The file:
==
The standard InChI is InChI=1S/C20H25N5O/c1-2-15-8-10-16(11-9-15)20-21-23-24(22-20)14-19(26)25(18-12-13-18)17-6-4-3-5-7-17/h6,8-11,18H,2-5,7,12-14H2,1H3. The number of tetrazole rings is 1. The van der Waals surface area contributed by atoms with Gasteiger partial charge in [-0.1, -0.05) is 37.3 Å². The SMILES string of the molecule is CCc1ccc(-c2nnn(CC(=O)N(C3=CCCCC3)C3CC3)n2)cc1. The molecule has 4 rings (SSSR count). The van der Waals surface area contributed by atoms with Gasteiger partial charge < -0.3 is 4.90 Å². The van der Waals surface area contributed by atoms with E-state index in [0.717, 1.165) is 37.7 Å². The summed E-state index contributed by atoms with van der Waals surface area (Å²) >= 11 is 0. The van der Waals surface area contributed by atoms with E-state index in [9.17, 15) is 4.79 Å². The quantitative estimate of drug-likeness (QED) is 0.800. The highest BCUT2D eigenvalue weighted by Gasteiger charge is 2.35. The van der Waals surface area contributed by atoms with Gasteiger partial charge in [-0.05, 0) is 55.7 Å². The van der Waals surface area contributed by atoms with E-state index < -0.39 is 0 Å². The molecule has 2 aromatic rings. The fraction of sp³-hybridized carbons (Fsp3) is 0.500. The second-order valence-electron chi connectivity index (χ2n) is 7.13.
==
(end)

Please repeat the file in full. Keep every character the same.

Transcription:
The standard InChI is InChI=1S/C20H25N5O/c1-2-15-8-10-16(11-9-15)20-21-23-24(22-20)14-19(26)25(18-12-13-18)17-6-4-3-5-7-17/h6,8-11,18H,2-5,7,12-14H2,1H3. The number of tetrazole rings is 1. The van der Waals surface area contributed by atoms with Gasteiger partial charge in [-0.1, -0.05) is 37.3 Å². The SMILES string of the molecule is CCc1ccc(-c2nnn(CC(=O)N(C3=CCCCC3)C3CC3)n2)cc1. The molecule has 4 rings (SSSR count). The van der Waals surface area contributed by atoms with Gasteiger partial charge < -0.3 is 4.90 Å². The van der Waals surface area contributed by atoms with E-state index in [0.717, 1.165) is 37.7 Å². The summed E-state index contributed by atoms with van der Waals surface area (Å²) >= 11 is 0. The van der Waals surface area contributed by atoms with E-state index in [9.17, 15) is 4.79 Å². The quantitative estimate of drug-likeness (QED) is 0.800. The highest BCUT2D eigenvalue weighted by Gasteiger charge is 2.35. The van der Waals surface area contributed by atoms with Gasteiger partial charge in [-0.05, 0) is 55.7 Å². The van der Waals surface area contributed by atoms with E-state index < -0.39 is 0 Å². The molecule has 2 aromatic rings. The fraction of sp³-hybridized carbons (Fsp3) is 0.500. The second-order valence-electron chi connectivity index (χ2n) is 7.13.